Clin Psychopharmacol Neurosci.  2018 Nov;16(4):461-468. 10.9758/cpn.2018.16.4.461.

Predictors of Cognitive Improvement during 12 Weeks of Antidepressant Treatment in Patients with Major Depressive Disorder

  • 1Department of Psychiatry, Naju National Hospital, Naju, Korea.
  • 2Department of Psychiatry, Chonnam National University Medical School, Gwangju, Korea.
  • 3Department of Psychiatry, Sungkyunkwan University School of Medicine, Seoul, Korea.


Cognitive disturbance is one of the major symptoms of depression and may be improved by treatment with antidepressants. This study aimed to investigate the predictors of cognitive improvement in patients with major depressive disorder (MDD) who were taking antidepressants.
This study included 86 patients with MDD who completed 12 weeks of antidepressant monotherapy. Cognitive symptoms were assessed using the Perceived Deficits Questionnaire-Korean version (PDQ-K), which addresses four domains of cognitive functioning (attention/concentration, retrospective memory, prospective memory, and organization/planning) and was administered at study entry and at the 12-week end point. A variety of demographic, clinical, and treatment-related variables were evaluated as predictors of changes in total and domain scores.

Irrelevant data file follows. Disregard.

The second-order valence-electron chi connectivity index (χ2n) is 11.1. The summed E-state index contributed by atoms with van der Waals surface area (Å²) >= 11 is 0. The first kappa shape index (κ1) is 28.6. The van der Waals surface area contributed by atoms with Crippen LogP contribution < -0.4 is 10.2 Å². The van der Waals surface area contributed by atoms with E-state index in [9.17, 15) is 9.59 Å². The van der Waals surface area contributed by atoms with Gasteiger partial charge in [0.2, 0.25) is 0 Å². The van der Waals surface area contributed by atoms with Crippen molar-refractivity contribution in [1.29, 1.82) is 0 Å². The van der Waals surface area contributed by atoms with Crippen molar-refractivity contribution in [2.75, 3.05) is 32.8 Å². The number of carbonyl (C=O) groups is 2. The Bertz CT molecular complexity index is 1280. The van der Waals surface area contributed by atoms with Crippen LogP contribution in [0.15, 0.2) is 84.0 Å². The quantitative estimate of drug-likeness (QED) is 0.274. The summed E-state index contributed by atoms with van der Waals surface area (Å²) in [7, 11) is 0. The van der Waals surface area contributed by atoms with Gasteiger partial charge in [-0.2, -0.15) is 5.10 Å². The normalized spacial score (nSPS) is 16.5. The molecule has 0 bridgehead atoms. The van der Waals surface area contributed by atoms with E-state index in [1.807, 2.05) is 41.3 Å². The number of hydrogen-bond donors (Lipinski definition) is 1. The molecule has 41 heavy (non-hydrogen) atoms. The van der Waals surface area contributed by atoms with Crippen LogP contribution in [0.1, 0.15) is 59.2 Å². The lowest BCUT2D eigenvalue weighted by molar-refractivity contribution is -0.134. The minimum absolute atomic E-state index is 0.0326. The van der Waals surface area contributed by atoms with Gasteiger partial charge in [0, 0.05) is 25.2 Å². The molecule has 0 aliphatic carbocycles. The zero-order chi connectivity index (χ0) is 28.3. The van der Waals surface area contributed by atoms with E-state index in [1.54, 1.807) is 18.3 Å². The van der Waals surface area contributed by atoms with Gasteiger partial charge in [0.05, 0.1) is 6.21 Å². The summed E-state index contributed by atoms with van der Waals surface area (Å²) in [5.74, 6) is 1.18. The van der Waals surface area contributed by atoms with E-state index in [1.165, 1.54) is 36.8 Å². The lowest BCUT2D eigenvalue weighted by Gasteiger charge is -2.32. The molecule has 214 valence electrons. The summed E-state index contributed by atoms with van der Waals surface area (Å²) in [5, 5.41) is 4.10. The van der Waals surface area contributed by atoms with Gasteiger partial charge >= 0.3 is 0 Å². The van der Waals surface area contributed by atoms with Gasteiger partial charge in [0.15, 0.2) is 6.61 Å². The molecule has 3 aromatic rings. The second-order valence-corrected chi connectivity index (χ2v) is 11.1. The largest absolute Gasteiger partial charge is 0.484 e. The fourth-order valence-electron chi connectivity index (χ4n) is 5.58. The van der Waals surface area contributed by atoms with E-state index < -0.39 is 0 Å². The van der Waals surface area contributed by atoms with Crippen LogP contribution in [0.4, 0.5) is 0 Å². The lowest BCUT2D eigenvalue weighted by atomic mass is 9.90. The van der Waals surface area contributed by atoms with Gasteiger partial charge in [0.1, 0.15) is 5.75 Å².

All PDQ-K domains showed significant improvement after 12 weeks of antidepressant treatment. More severe initial depressive symptoms, fewer sick-leave days at study entry, and reduced use of concomitant anxiolytics/hypnotics during treatment were significantly associated with greater cognitive improvement.
Cognitive symptoms are more responsive to antidepressant treatment in patients with severe MDD. Reduced use of anxiolytics and hypnotics could improve the cognitive functioning of patients with MDD taking antidepressants.


Depression; Cognition; Antidepressive agents; Prediction; Anti-anxiety agents
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